[acc-cca-l] call for journal articles that revisit the communications commons

Dorothy Kidd kiddd at usfca.edu
Sat Feb 9 09:40:19 MST 2019

*Popular Communication: The International Journal of Media and Culture *

*Call for Papers: Re-visiting the Communication Commons*

In the last decade, the concept of the commons has become prolific, if not
popular. There are millions of references to the commons in a very wide
range of literatures, from the academic, social activist, to the UN-and
other multilateral institutions, think tanks, and popular literatures.
However, in most, the idea of the commons is rather vague, a stand-in for
public resources that avoids any references to specific collectivities of
people, places, political economies and systems of power, and/or the
historical and conflict-ridden origins of the commons at the dawn of the
capitalist era in Northern Europe.

The record within communications, media and cultural studies is much
better. Here, the commons, and related concepts of commoners and enclosure,
have been taken up by a smaller but significant number of researchers, who
have, for the most part, theorized about the historical and contemporary
commons or “the common” as an alternative to capitalist productive and
social relations. Researchers have studied the collective management,
production processes and forms of cooperative social organization in a
number of artistic, media activist and designer communities, and especially
with regards to digital software and hardware, and the operation and
governance of information and of media platforms. A similar framework has
been used in studies of the cultural and communications practices of social
change movements that have actively worked against the privatization and
“enclosure” of public goods or other commons-based resources and of the
exploitation of labour (i.e., the Landless Workers’ Movement in Brazil, the
Zapatista movement in Mexico, Ecuadorian indigenous movements and the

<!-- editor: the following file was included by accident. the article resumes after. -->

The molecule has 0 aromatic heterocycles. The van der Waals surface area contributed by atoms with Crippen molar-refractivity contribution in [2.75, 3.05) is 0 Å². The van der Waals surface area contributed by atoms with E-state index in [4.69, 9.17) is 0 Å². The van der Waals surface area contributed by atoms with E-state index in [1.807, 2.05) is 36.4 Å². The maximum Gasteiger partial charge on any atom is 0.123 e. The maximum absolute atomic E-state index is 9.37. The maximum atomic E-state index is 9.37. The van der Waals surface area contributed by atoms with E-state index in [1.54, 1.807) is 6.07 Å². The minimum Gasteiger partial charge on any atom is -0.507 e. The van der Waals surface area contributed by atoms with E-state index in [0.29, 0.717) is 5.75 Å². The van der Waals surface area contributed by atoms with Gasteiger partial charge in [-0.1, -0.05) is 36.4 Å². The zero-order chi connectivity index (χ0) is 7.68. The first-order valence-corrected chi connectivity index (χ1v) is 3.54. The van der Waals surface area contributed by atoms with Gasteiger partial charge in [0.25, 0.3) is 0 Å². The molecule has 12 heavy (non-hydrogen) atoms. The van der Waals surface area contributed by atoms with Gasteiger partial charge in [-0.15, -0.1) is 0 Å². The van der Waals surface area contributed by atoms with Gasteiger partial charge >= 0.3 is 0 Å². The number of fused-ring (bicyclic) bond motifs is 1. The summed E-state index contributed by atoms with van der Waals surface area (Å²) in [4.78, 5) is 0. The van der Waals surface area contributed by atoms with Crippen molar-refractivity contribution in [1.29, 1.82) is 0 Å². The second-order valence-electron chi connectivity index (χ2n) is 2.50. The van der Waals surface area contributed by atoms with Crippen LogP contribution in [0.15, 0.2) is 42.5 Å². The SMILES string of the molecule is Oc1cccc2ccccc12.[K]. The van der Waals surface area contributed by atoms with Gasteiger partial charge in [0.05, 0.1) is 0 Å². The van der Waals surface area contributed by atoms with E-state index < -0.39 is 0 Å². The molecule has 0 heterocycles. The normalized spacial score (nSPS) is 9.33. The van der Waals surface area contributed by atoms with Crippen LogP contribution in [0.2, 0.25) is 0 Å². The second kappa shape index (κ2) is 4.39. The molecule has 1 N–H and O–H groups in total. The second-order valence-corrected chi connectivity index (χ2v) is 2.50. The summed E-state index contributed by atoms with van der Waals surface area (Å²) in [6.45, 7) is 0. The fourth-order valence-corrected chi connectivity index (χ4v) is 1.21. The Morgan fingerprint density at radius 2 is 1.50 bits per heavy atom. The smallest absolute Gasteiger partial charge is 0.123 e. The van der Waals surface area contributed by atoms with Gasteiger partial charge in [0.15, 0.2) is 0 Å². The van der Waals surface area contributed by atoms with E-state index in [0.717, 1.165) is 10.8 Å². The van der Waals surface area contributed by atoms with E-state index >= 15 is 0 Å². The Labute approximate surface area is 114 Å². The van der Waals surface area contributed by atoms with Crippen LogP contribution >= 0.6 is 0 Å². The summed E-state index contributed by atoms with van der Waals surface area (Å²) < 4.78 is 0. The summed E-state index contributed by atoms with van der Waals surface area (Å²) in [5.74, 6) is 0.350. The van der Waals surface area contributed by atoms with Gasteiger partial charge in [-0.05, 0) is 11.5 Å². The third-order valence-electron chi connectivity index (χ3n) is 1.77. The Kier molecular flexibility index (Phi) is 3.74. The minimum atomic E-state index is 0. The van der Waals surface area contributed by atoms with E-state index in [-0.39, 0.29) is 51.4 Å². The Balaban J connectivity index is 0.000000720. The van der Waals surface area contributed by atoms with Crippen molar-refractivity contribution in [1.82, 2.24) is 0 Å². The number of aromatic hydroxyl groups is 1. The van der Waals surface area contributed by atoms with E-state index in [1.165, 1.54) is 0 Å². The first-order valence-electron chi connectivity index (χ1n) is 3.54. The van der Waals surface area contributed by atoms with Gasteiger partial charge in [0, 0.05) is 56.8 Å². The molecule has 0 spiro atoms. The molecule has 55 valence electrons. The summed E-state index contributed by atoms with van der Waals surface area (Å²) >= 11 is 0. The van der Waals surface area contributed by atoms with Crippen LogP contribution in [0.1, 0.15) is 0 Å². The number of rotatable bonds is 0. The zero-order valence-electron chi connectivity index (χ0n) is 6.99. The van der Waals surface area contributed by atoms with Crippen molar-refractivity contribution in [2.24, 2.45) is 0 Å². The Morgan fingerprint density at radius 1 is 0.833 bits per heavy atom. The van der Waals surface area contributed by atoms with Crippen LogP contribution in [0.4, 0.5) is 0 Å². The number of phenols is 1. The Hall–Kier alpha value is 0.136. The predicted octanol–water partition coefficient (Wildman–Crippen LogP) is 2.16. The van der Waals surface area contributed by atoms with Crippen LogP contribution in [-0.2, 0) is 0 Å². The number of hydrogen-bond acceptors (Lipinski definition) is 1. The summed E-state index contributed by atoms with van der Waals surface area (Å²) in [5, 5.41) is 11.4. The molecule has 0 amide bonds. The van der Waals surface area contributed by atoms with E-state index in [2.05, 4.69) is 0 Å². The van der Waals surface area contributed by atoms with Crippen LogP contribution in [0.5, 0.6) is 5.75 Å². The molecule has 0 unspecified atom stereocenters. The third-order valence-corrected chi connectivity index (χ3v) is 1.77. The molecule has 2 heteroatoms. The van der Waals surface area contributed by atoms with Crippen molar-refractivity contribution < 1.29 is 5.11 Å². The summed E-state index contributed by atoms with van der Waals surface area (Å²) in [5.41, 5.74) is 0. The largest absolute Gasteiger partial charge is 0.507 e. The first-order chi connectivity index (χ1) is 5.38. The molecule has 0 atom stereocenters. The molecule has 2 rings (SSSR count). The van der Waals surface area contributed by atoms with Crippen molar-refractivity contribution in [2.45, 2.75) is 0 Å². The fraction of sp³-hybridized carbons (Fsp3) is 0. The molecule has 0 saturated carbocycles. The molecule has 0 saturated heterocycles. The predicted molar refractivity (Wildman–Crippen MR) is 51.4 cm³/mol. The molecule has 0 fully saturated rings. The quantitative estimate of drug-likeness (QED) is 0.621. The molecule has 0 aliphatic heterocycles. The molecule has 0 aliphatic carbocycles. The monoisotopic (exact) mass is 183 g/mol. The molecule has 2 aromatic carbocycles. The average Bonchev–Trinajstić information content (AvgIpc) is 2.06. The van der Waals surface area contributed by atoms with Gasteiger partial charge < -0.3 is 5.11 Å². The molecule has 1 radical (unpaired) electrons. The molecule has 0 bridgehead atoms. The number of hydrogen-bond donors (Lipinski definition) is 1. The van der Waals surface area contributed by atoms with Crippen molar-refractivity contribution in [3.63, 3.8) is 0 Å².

Chilean student movement). Linking these studies has been a theorization of
the commons as sites of emergent value systems in which a new subjectivity,
characterized by mutual aid, care, trust, and conviviality, may be
reproduced over time through ‘commoning’ activities.

This special issue calls for a re-evaluation of the communication commons,
especially given the major changes in geopolitics and global communications
economies, ecologies and cultures. To do so, articles will examine the
history of the communications commons, and interrogate its contemporary
applicability and relevance.

·      In what ways and how do communications commons constitute a new
political, social and cultural project?

·      How effectively, for example, have communications commons been able
to negotiate their relationship with the state and the capitalist market,
and with what consequences?

·      How is the concept utilized in different world regions, cultural
traditions and languages?

·      How are communications commons changing, given the new generations
or communities of practice, and especially the increasingly precarious
conditions of work and life?

·      How do commons negotiate intersectional differences of economic,
social, technological and cultural power?

·      In what ways can commons-based projects be used to inform novel ways
of collectively organizing productive activity?

The submission deadline is June 15, 2019.

Article length should be 7,000 words, all-inclusive.

Authors’ instructions and submission guidelines are available at

Contact Benjamin Birkinbine at  bbirkinbine at unr.edu

and Dorothy Kidd at kiddd at usfca.edu  for more information.

Benjamin Birkinbine and Dorothy Kidd, Guest Editors

Patrick Burkart and Christian Christensen, co-Editors in Chief
Dorothy Kidd
Department of Media Studies
Department of International Studies

Kalmanowitz Hall (K-Hall) 157
2130 Fulton St.
University of San Francisco
San Francisco, CA
kiddd at usfca.edu

I respectfully acknowledge that I live and work on the traditional
territory of the Ohlone people.

*"Ring the bells that still can ring*
*Forget your perfect offering*
*There is a crack in everything*
*That's how the light gets in."*

Leonard Cohen. "Anthem."

To view articles and papers go to http://usfca.academia.edu/DorothyKidd
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